Mac Movie Night

(13) Mac Movie.jpg

At Covenant College, Maclellan/Rymer’s label as the“studious building” has persisted as a dorm stereotype. Mac Movie Night 2015 provided an opportunity for residents of Maclellan/Rymer to prove that they do more than just study and read out loud from The Chronicles of Narnia. This year’s version of the annual event allowed each one of the building’s four guys’ and four girls’ halls to display their unique personalities in a demonstration of collective creativity.

Though the most vocal and visible attendees of the event are always the spiffily-attired Mac residents, on Saturday night, students from all buildings, and a few faculty and staff members gathered in the chapel to watch Mac Movie Night 2015’s line up of eight-minute films. This year’s judges were Professor Kara Funke, an adjunct professor of music; Isaiah Barnfield, Founders’ new resident director; and Covenant chaplain Grant Lowe, whose baseball cap covered his iconic hairdo.

Transitions between movies were filled with wisecracks from host and former resident of Suburbs James Taylor. Taylor aided in the introduction of hall alumni, each of whom were  chosen by their former hall to introduce that hall’s film. The introductions by former hall residents proved to be both endearing and effective as additional means of revealing the diversity of character in Mac halls.

Every year brings a new set of requirements for the movies, a component of Mac Movie Night that ensures the inclusion of unifying elements in all of the films and often proves to be entertaining. Past requirements range from awkward to ostentatious—in 2013, movies had to include a handstand, and last year’s films attempted to subtly work in the official Mac Movie 2014 hashtag “takemacthenight.”This year’s requirements included need for 100% hall participation in some form, appearance of a faculty member, the inclusion of a hall relic, a Star Wars reference, and broken glass.

This year’s films followed a trend of pop culture parodies—Halcyon’s “The Hall,” Rowan’s “The Suitemates” and Sutherland’s “In All Things” attempted different types of mockumentary films, Harambe!’s “CovFeed” was a Buzzfeed-style list video, and Chi Alpha’s “Happiest Days of Our Lives” spoofed the melodrama of a soap opera. Halcyon residents assumed the personalities of characters from The Office and used just eight minutes to tell most of the punchlines from the pilot episode, while Chi Alpha’s film contained the dramatic pauses and climactic moments of a real daytime serial. Rowan actor Holly Randolph won the best actress award for delivering lines such as, “You can’t be found until you’re lost. Aristotle” in Rowan’s unscripted story of the interactions between two freshmen and their unusual suitemates.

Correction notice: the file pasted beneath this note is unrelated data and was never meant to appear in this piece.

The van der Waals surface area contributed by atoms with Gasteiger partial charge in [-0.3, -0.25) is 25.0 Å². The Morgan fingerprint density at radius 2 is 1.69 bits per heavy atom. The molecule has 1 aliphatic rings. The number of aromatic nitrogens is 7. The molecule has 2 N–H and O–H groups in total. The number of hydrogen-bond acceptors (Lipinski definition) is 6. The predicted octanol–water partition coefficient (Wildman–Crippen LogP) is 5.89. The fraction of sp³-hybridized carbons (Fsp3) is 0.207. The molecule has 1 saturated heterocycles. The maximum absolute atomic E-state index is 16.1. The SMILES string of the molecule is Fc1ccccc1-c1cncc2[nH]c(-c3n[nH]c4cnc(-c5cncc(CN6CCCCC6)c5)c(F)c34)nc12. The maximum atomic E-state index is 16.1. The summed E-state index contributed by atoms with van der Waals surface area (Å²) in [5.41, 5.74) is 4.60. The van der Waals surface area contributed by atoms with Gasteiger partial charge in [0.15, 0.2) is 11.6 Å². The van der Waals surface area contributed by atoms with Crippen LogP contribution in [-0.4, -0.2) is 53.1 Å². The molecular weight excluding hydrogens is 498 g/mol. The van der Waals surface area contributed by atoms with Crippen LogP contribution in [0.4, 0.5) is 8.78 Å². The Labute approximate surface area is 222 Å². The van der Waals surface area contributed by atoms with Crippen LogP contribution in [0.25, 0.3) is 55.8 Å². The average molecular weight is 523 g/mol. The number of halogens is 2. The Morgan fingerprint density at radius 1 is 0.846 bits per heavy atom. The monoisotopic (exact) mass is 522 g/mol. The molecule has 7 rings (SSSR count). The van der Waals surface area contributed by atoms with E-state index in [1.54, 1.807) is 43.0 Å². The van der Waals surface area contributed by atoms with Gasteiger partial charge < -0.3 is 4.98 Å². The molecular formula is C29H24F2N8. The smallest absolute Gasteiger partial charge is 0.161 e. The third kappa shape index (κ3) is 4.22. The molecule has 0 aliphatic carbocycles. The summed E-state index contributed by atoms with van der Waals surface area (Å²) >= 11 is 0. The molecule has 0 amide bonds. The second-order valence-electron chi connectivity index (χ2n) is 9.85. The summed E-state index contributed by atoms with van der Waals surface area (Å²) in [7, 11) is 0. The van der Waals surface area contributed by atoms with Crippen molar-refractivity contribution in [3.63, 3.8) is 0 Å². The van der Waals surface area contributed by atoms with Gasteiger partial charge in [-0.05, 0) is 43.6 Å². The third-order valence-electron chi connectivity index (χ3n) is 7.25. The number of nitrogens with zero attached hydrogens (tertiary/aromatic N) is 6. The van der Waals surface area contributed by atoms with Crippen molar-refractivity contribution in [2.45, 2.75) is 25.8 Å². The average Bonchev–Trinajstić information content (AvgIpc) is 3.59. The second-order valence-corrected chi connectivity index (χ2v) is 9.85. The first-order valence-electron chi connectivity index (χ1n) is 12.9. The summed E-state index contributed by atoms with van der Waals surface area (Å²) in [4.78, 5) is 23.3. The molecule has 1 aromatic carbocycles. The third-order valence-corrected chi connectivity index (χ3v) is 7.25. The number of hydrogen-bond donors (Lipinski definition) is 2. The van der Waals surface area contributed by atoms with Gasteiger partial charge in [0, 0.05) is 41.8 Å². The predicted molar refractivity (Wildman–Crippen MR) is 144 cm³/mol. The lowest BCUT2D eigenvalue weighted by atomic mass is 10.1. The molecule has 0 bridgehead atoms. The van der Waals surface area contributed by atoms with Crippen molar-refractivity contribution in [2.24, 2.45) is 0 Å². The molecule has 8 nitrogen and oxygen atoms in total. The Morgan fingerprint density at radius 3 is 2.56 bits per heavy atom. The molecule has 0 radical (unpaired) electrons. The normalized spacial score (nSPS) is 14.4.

Lawrence’s “The Search,” Suburbs’ “Wendell,” The Five Points’ “O Sasquatch, Where Art Thou,” featured original plots and storylines, with outcomes ranging from adorable to bizarre. The Five Points’ “O Sasquatch, Where Art Thou” featured original music by resident Drew Lattner, as President Halvorson commissioned the hall to kill the mythical creature “Sasquatch” with guns and hand grenades—culminating in the accidental demolition of Carter Tower (a cause for renovations). Lawrence’s “The Search” documented the hall’s quest to find a new hall relic, and included cheerful references to the forty-foot fall and injury of Lawrence resident Matthew Gidney earlier this semester.

Sutherland’s film “In All Things” won both the first place prize and the coveted people’s choice award, with actor and narrator Ian Webb receiving the award for best actor. The satirical film was a ridiculous yet hilariously accurate portrayal of Covenant College life—showing students lost in the fog on the way to breakfast, attempting to steal entire cartons of fruit from the Great Hall, and chapel staffer Leah Jones thwarting attempts to “scan-and-skip” chapel—with full-body tackles by the flagpole.  

 Harambe! took home the second place prize for a film thematically similar to Sutherland’s, a Buzzfeed-style video titled “CovFeed.” CovFeed featured a “video team” arriving at Covenant to record a series of cringe-worthy awkward moments familiar to many Covenant students, like getting turned down for Kilter, catching someone else moving your laundry, or seeing your professor in the gym.

The third place prize went to Suburbs for their unique yet charming film, “Wendell,” in which a hall of college guys manage to adopt an infant—“it will build community!”—and then lose him somewhere in the greater Chattanooga area. “Wendell” explored the hall’s experience attempting to first care for the baby, and then (after misplacing him) find him by anxiously traversing the scraggly mountaintops and urban jungle gyms of the geography surrounding Covenant.

Mac Movie Night is one of the most beloved Maclellan/Rymer traditions. It offers the wider campus a chance not just to enjoy a bunch of short films, but to know the halls that comprise the quirky Mac community. In the past, movie creators and viewers have had to sift through the lines between being funny but not offensive, wholesome yet not boring, and unique without being unenjoyable. The round-up of films this year showed halls that appear both earnest and enthusiastic--creating the best example of what Mac Movie Night can and should be, and certainly demonstrating the imagination and artistic ability of all of the building’s residents.